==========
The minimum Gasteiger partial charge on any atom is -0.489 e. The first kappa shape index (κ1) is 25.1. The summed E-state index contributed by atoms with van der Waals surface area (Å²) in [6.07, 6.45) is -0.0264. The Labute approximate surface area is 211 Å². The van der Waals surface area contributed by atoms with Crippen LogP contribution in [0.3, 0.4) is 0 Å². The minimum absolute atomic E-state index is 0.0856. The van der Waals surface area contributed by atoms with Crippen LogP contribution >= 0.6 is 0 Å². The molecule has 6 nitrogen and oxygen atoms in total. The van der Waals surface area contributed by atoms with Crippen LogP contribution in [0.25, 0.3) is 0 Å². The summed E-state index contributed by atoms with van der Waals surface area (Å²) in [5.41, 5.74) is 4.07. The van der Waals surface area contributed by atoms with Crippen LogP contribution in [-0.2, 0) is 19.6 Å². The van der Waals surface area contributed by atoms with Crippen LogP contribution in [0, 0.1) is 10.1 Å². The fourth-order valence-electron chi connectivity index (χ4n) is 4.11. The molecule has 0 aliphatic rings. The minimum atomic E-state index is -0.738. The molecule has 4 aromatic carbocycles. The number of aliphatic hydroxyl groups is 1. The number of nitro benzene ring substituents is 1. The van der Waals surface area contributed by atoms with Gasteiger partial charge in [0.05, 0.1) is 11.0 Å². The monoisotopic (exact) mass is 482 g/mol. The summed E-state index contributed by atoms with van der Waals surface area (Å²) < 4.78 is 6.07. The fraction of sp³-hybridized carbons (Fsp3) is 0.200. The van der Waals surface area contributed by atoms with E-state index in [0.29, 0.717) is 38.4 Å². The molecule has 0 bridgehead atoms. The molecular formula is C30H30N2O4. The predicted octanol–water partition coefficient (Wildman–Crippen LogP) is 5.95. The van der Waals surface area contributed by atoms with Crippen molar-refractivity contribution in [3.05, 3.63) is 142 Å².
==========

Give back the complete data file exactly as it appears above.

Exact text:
The minimum Gasteiger partial charge on any atom is -0.489 e. The first kappa shape index (κ1) is 25.1. The summed E-state index contributed by atoms with van der Waals surface area (Å²) in [6.07, 6.45) is -0.0264. The Labute approximate surface area is 211 Å². The van der Waals surface area contributed by atoms with Crippen LogP contribution in [0.3, 0.4) is 0 Å². The minimum absolute atomic E-state index is 0.0856. The van der Waals surface area contributed by atoms with Crippen LogP contribution >= 0.6 is 0 Å². The molecule has 6 nitrogen and oxygen atoms in total. The van der Waals surface area contributed by atoms with Crippen LogP contribution in [0.25, 0.3) is 0 Å². The summed E-state index contributed by atoms with van der Waals surface area (Å²) in [5.41, 5.74) is 4.07. The van der Waals surface area contributed by atoms with Crippen LogP contribution in [-0.2, 0) is 19.6 Å². The van der Waals surface area contributed by atoms with Crippen LogP contribution in [0, 0.1) is 10.1 Å². The fourth-order valence-electron chi connectivity index (χ4n) is 4.11. The molecule has 0 aliphatic rings. The minimum atomic E-state index is -0.738. The molecule has 4 aromatic carbocycles. The number of aliphatic hydroxyl groups is 1. The number of nitro benzene ring substituents is 1. The van der Waals surface area contributed by atoms with Gasteiger partial charge in [0.05, 0.1) is 11.0 Å². The monoisotopic (exact) mass is 482 g/mol. The summed E-state index contributed by atoms with van der Waals surface area (Å²) < 4.78 is 6.07. The fraction of sp³-hybridized carbons (Fsp3) is 0.200. The van der Waals surface area contributed by atoms with E-state index in [0.29, 0.717) is 38.4 Å². The molecule has 0 bridgehead atoms. The molecular formula is C30H30N2O4. The predicted octanol–water partition coefficient (Wildman–Crippen LogP) is 5.95. The van der Waals surface area contributed by atoms with Crippen molar-refractivity contribution in [3.05, 3.63) is 142 Å².